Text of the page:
Tags: North Korea | Russia | Trump Administration | United Nations | sanctions | oil | china

NYT: NKorea Working Secret Oil Market Amid UN Sanctions

Image: NYT: NKorea Working Secret Oil Market Amid UN Sanctions
The Lighthouse Winmore, seen in waters off Yeosu, South Korea on Friday, Dec. 29, 2017, was boarded by South Korean authorities who interviewed its crew members for allegedly violating U.N. sanctions by transferring oil to a North Korean vessel in October. (Hyung Min-woo/AP)

By    |   Thursday, 18 January 2018 08:39 PM

North Korea has increasingly turned to illegal clandestine shipments of refined petroleum to subvert trade sanctions that have largely cut off the rogue nation's supply, The New York Times reported Thursday.

According to the Times, the smuggling is not just undermining efforts to thwart North Korea's nuclear arms buildup, but it is also straining relations between the United States and North Korea's two largest trading partners, China and Russia.

But tracing the vessels' ownership and smuggled oil is complicated at best, the Times reported.

For example, the oil tanker Lighthouse Winmore — which offloaded 600 tons of oil to a North Korean vessel in violation of U.N. sanctions last November — had 25 crewmen from China. But other connections to China were more tenuous, and some links were to places where the United States might be just as influential, the Times reported.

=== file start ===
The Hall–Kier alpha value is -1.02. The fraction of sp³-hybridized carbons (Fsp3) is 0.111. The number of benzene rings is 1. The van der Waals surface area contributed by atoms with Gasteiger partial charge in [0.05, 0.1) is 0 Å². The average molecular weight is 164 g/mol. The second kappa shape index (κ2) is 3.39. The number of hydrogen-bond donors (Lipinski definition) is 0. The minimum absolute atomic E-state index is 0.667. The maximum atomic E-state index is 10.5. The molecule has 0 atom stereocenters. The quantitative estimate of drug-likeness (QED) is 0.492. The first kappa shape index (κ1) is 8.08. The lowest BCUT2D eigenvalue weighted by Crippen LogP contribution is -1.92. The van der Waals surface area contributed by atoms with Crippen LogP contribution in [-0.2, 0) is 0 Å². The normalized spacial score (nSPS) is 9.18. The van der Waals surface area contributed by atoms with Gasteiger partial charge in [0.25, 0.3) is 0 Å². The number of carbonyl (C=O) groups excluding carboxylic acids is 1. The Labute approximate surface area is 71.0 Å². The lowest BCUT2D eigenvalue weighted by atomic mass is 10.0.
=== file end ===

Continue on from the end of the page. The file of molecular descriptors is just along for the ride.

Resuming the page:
The seizure was only made public in late December — after President Donald Trump tweeted China had been "caught red handed" allowing illicit oil delivers to North Korea.

American diplomats later presented Russia and China with the list of 10 ships it claimed had been involved in smuggling, and provided photos and evidence from the ships' electronic monitoring systems — including maps showing the routes of three ships that apparently had illegally delivered North Korean coal to ports in Russia and Vietnam, the Times reported.

The Chinese agreed to blacklist four, but not the Winhouse, the Times reported.

"Russia and China have never been fully committed to North Korean sanctions," one unnamed Security Council diplomat told the Times. "They are trying to do whatever it takes to get away with it rather than a full implementation."

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With its oil supply cut off by United Nations sanctions, North Korea has increasingly turned to illegal clandestine shipments of refined petroleum, according to The New York Times.
sanctions, oil, china, petroleum
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2018-39-18
Thursday, 18 January 2018 08:39 PM
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